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Chronic arsenic exposure and risk of infant mortality in two areas of Chile.

Hopenhayn-Rich C, Browning SR, Hertz-Picciotto I, Ferreccio C, Peralta C, Gibb H - Environ. Health Perspect. (2000)

Bottom Line: We used a retrospective study design to examine time and location patterns in infant mortality between 1950 and 1996, using univariate statistics, graphical techniques, and Poisson regression analysis.Results of the study document the general declines in late fetal and infant mortality over the study period in both locations.Poisson regression analysis yielded an elevated and significant association between arsenic exposure and late fetal mortality [rate ratio (RR) = 1.7; 95% confidence interval (CI), 1.5-1.9], neonatal mortality (RR = 1.53; CI, 1.4-1.7), and postneonatal mortality (RR = 1.26; CI, 1.2-1.3) after adjustment for location and calendar time.

View Article: PubMed Central - PubMed

Affiliation: Department of Preventive Medicine and Environmental Health, University of Kentucky, Lexington 40504, USA. cmhope0@pop.uky.edu

ABSTRACT
Chronic arsenic exposure has been associated with a range of neurologic, vascular, dermatologic, and carcinogenic effects. However, limited research has been directed at the association of arsenic exposure and human reproductive health outcomes. The principal aim of this study was to investigate the trends in infant mortality between two geographic locations in Chile: Antofagasta, which has a well-documented history of arsenic exposure from naturally contaminated water, and Valparaíso, a comparable low-exposure city. The arsenic concentration in Antofagasta's public drinking water supply rose substantially in 1958 with the introduction of a new water source, and remained elevated until 1970. We used a retrospective study design to examine time and location patterns in infant mortality between 1950 and 1996, using univariate statistics, graphical techniques, and Poisson regression analysis. Results of the study document the general declines in late fetal and infant mortality over the study period in both locations. The data also indicate an elevation of the late fetal, neonatal, and postneonatal mortality rates for Antofagasta, relative to Valparaíso, for specific time periods, which generally coincide with the period of highest arsenic concentration in the drinking water of Antofagasta. Poisson regression analysis yielded an elevated and significant association between arsenic exposure and late fetal mortality [rate ratio (RR) = 1.7; 95% confidence interval (CI), 1.5-1.9], neonatal mortality (RR = 1.53; CI, 1.4-1.7), and postneonatal mortality (RR = 1.26; CI, 1.2-1.3) after adjustment for location and calendar time. The findings from this investigation may support a role for arsenic exposure in increasing the risk of late fetal and infant mortality.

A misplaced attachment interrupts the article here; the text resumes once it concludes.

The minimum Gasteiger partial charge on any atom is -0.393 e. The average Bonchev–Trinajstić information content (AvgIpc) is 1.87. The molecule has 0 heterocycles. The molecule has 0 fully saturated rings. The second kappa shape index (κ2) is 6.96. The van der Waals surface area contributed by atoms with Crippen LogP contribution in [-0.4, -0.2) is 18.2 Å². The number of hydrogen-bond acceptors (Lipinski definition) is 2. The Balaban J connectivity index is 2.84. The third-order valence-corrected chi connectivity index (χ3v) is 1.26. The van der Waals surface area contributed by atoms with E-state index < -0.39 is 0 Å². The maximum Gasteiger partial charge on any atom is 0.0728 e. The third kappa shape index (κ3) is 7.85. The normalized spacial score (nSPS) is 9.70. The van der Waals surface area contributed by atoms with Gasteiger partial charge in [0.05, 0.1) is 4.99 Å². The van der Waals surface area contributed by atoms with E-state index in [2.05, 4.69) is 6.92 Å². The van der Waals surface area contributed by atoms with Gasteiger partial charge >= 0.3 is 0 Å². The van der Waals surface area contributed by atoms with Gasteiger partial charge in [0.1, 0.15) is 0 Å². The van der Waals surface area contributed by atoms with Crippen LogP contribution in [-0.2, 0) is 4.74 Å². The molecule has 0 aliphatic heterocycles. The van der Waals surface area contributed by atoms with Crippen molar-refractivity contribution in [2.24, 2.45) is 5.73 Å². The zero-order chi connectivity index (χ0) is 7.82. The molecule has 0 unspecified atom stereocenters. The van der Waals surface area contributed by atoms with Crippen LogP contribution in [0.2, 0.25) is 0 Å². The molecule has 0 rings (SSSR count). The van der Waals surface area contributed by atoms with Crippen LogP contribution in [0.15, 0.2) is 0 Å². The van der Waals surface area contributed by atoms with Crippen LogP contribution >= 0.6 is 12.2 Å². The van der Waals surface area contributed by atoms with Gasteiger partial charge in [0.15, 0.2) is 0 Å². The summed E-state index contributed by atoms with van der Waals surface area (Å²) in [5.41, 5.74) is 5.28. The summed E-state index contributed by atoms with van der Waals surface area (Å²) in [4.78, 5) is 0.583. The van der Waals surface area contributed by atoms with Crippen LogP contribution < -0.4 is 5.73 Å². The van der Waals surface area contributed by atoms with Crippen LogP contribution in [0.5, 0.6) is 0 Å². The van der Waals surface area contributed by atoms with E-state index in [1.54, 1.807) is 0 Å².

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Chronic arsenic exposure and risk of infant mortality in two areas of Chile.

Hopenhayn-Rich C, Browning SR, Hertz-Picciotto I, Ferreccio C, Peralta C, Gibb H - Environ. Health Perspect. (2000)

© Copyright Policy
Related In: Results  -  Collection

Show All Figures
getmorefigures.php?uid=PMC1638185&req=5

Bottom Line: We used a retrospective study design to examine time and location patterns in infant mortality between 1950 and 1996, using univariate statistics, graphical techniques, and Poisson regression analysis.Results of the study document the general declines in late fetal and infant mortality over the study period in both locations.Poisson regression analysis yielded an elevated and significant association between arsenic exposure and late fetal mortality [rate ratio (RR) = 1.7; 95% confidence interval (CI), 1.5-1.9], neonatal mortality (RR = 1.53; CI, 1.4-1.7), and postneonatal mortality (RR = 1.26; CI, 1.2-1.3) after adjustment for location and calendar time.

View Article: PubMed Central - PubMed

Affiliation: Department of Preventive Medicine and Environmental Health, University of Kentucky, Lexington 40504, USA. cmhope0@pop.uky.edu

ABSTRACT
Chronic arsenic exposure has been associated with a range of neurologic, vascular, dermatologic, and carcinogenic effects. However, limited research has been directed at the association of arsenic exposure and human reproductive health outcomes. The principal aim of this study was to investigate the trends in infant mortality between two geographic locations in Chile: Antofagasta, which has a well-documented history of arsenic exposure from naturally contaminated water, and Valparaíso, a comparable low-exposure city. The arsenic concentration in Antofagasta's public drinking water supply rose substantially in 1958 with the introduction of a new water source, and remained elevated until 1970. We used a retrospective study design to examine time and location patterns in infant mortality between 1950 and 1996, using univariate statistics, graphical techniques, and Poisson regression analysis. Results of the study document the general declines in late fetal and infant mortality over the study period in both locations. The data also indicate an elevation of the late fetal, neonatal, and postneonatal mortality rates for Antofagasta, relative to Valparaíso, for specific time periods, which generally coincide with the period of highest arsenic concentration in the drinking water of Antofagasta. Poisson regression analysis yielded an elevated and significant association between arsenic exposure and late fetal mortality [rate ratio (RR) = 1.7; 95% confidence interval (CI), 1.5-1.9], neonatal mortality (RR = 1.53; CI, 1.4-1.7), and postneonatal mortality (RR = 1.26; CI, 1.2-1.3) after adjustment for location and calendar time. The findings from this investigation may support a role for arsenic exposure in increasing the risk of late fetal and infant mortality.

Show MeSH
Related in: MedlinePlus